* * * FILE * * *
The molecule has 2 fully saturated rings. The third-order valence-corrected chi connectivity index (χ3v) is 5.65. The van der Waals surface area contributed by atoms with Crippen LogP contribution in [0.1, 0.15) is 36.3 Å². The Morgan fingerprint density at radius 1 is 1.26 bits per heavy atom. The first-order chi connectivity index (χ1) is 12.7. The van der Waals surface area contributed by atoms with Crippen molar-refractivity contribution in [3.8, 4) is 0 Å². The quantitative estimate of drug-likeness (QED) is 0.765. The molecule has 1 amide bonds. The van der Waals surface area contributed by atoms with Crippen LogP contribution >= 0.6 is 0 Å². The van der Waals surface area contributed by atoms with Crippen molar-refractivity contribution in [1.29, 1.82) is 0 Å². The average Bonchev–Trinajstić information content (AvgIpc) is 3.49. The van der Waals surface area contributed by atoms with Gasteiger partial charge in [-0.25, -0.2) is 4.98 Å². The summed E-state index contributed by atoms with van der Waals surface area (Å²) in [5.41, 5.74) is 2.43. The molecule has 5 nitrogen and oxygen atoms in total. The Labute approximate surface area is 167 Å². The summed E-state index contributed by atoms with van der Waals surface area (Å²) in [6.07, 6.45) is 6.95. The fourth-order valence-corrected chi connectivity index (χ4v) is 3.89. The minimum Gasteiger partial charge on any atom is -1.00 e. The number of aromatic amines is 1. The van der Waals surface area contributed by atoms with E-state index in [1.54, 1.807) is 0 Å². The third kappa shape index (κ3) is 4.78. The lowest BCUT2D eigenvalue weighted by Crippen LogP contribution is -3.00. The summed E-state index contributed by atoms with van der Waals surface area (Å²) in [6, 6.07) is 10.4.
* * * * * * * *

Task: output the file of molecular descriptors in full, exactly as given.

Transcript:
The molecule has 2 fully saturated rings. The third-order valence-corrected chi connectivity index (χ3v) is 5.65. The van der Waals surface area contributed by atoms with Crippen LogP contribution in [0.1, 0.15) is 36.3 Å². The Morgan fingerprint density at radius 1 is 1.26 bits per heavy atom. The first-order chi connectivity index (χ1) is 12.7. The van der Waals surface area contributed by atoms with Crippen molar-refractivity contribution in [3.8, 4) is 0 Å². The quantitative estimate of drug-likeness (QED) is 0.765. The molecule has 1 amide bonds. The van der Waals surface area contributed by atoms with Crippen LogP contribution >= 0.6 is 0 Å². The van der Waals surface area contributed by atoms with Crippen molar-refractivity contribution in [1.29, 1.82) is 0 Å². The average Bonchev–Trinajstić information content (AvgIpc) is 3.49. The van der Waals surface area contributed by atoms with Gasteiger partial charge in [-0.25, -0.2) is 4.98 Å². The summed E-state index contributed by atoms with van der Waals surface area (Å²) in [5.41, 5.74) is 2.43. The molecule has 5 nitrogen and oxygen atoms in total. The Labute approximate surface area is 167 Å². The summed E-state index contributed by atoms with van der Waals surface area (Å²) in [6.07, 6.45) is 6.95. The fourth-order valence-corrected chi connectivity index (χ4v) is 3.89. The minimum Gasteiger partial charge on any atom is -1.00 e. The number of aromatic amines is 1. The van der Waals surface area contributed by atoms with E-state index in [1.54, 1.807) is 0 Å². The third kappa shape index (κ3) is 4.78. The lowest BCUT2D eigenvalue weighted by Crippen LogP contribution is -3.00. The summed E-state index contributed by atoms with van der Waals surface area (Å²) in [6, 6.07) is 10.4.